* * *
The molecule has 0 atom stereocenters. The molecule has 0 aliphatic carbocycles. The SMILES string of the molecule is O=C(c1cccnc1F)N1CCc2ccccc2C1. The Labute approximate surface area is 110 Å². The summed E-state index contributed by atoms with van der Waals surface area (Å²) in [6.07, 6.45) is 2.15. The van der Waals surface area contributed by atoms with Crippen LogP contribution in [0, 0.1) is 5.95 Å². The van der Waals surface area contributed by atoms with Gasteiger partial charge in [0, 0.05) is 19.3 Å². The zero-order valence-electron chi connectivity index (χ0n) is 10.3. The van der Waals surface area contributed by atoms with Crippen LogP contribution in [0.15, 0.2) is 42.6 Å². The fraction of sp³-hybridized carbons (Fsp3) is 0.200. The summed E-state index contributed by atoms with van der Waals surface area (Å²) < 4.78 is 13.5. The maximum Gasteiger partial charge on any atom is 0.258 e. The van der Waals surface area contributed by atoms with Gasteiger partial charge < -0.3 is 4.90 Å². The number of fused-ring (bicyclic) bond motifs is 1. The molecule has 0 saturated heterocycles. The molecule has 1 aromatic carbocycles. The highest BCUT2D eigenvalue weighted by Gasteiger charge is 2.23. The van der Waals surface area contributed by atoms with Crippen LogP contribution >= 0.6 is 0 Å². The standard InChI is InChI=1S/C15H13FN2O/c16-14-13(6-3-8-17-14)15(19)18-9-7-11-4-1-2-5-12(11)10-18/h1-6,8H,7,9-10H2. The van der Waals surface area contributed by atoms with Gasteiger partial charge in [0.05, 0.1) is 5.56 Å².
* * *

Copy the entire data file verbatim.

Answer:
The molecule has 0 atom stereocenters. The molecule has 0 aliphatic carbocycles. The SMILES string of the molecule is O=C(c1cccnc1F)N1CCc2ccccc2C1. The Labute approximate surface area is 110 Å². The summed E-state index contributed by atoms with van der Waals surface area (Å²) in [6.07, 6.45) is 2.15. The van der Waals surface area contributed by atoms with Crippen LogP contribution in [0, 0.1) is 5.95 Å². The van der Waals surface area contributed by atoms with Gasteiger partial charge in [0, 0.05) is 19.3 Å². The zero-order valence-electron chi connectivity index (χ0n) is 10.3. The van der Waals surface area contributed by atoms with Crippen LogP contribution in [0.15, 0.2) is 42.6 Å². The fraction of sp³-hybridized carbons (Fsp3) is 0.200. The summed E-state index contributed by atoms with van der Waals surface area (Å²) < 4.78 is 13.5. The maximum Gasteiger partial charge on any atom is 0.258 e. The van der Waals surface area contributed by atoms with Gasteiger partial charge < -0.3 is 4.90 Å². The number of fused-ring (bicyclic) bond motifs is 1. The molecule has 0 saturated heterocycles. The molecule has 1 aromatic carbocycles. The highest BCUT2D eigenvalue weighted by Gasteiger charge is 2.23. The van der Waals surface area contributed by atoms with Crippen LogP contribution >= 0.6 is 0 Å². The standard InChI is InChI=1S/C15H13FN2O/c16-14-13(6-3-8-17-14)15(19)18-9-7-11-4-1-2-5-12(11)10-18/h1-6,8H,7,9-10H2. The van der Waals surface area contributed by atoms with Gasteiger partial charge in [0.05, 0.1) is 5.56 Å².